SHINER — The stands at Shiner High School’s Comanche Stadium were chock full of purple and gold Sunday evening, and there wasn’t even a game scheduled.
The cheerleaders still led the crowd in chants, the band still played and twirlers still spun their batons, but instead of scoring touchdowns to electrify the crowd, the state-championship-game-bound football team traded in their pads and players instead sat down on Santa Claus’ lap to entertain the crowd with a Christmas-themed Q and A session.
When Santa asked senior offensive lineman Willy Egan how he felt about the fans in attendance, Egan’s answer was full of appreciation for the community that had come out to support the team.
“We love our fans. And Wednesday, please come all ye faithful,” he said to laughter and applause from the crowd in attendance.
The Shiner Comanches are headed to the state championship game for the second straight year Wednesday night, and the community is fired up and rallying around them.
At a community pep rally Sunday, Shiner citizens young and old came out to cheer on the high school football. Past state championship-winning teams from Shiner also turned out to rally on the team.
Representatives from the 1986, 2004 and 2020 championship winning teams were on hand. David Schroeder, a player from 1986 team, said the team had a chance to make history Wednesday night.
”The 04 team made history by being the first team to go back to the championship two years in a row,” Schroeder said. “You’ve got the chance to make history by winning back-to-back.”
The community of Shiner has a lot of pride in their sports teams, said Douglas Gates, 64, of Shiner.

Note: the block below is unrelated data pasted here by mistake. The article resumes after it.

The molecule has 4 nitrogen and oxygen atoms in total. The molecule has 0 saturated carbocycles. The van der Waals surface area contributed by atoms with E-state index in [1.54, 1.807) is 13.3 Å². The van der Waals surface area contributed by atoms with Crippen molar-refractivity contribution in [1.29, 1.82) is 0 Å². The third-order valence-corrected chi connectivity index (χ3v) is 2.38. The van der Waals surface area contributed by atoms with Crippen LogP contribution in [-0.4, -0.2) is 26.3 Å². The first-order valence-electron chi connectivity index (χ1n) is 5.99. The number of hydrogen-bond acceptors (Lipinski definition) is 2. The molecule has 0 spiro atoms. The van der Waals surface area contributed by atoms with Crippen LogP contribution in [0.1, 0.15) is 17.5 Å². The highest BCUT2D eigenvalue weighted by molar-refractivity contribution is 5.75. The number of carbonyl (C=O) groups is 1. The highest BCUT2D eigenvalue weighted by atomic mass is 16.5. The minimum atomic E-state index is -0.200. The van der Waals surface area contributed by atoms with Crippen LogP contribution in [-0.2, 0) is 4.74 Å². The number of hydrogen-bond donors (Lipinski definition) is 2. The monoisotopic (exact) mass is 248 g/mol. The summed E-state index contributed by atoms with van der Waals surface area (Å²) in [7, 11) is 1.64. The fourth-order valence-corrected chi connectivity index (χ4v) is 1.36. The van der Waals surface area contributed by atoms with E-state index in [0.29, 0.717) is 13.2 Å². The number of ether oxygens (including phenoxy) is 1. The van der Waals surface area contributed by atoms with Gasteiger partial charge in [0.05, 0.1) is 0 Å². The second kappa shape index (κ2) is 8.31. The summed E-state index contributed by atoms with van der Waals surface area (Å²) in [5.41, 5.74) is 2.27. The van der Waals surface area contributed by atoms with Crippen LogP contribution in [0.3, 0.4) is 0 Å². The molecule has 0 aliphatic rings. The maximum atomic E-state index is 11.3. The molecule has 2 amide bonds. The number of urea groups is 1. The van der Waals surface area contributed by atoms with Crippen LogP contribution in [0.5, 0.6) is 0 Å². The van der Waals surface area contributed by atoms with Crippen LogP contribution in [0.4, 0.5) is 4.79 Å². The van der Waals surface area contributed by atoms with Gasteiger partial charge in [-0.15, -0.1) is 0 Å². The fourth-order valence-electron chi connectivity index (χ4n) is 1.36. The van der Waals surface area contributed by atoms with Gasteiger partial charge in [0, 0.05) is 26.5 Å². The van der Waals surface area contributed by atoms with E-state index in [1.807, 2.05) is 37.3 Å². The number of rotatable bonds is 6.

”It’s a big thing here in Shiner,” he said. “Football and baseball? That’s the number one and two things here.”
The community in Shiner surrounds and supports the teams, Gates said.
”They back the kids 100%,” he said. “If they’re traveling, the fans are traveling.”
“Shiner always supports,” said Stephen Patek, 51, of Shiner.
Jo Anne Winkenwerder, 70, a graduate of Shiner High School, grew excited when talking about the fans traveling to support the team.
”It makes me want to cry just talking about it,” she said.
Only two weeks removed from knee replacement surgery, Winkenwerder confirmed that she was going to be in attendance at the championship game.
Patek’s son A.J. Patek is a senior on the football team, and his two older daughters are also graduates of Shiner High School.
Meanwhile, Gates said his son played for the Comanches in the mid-2000s, and Winkenwerder said that her daughters all graduated from Shiner High School and her granddaughter is now a senior.
”It’s a family thing,” Patek said.
The football season has united and enriched the town of Shiner.
”It’s unbelievable, about the way the community comes together and this season has come around,” Gates said.
“It’s a great place to live and a great place for the kids,” Patek said.
Written by Cody Baird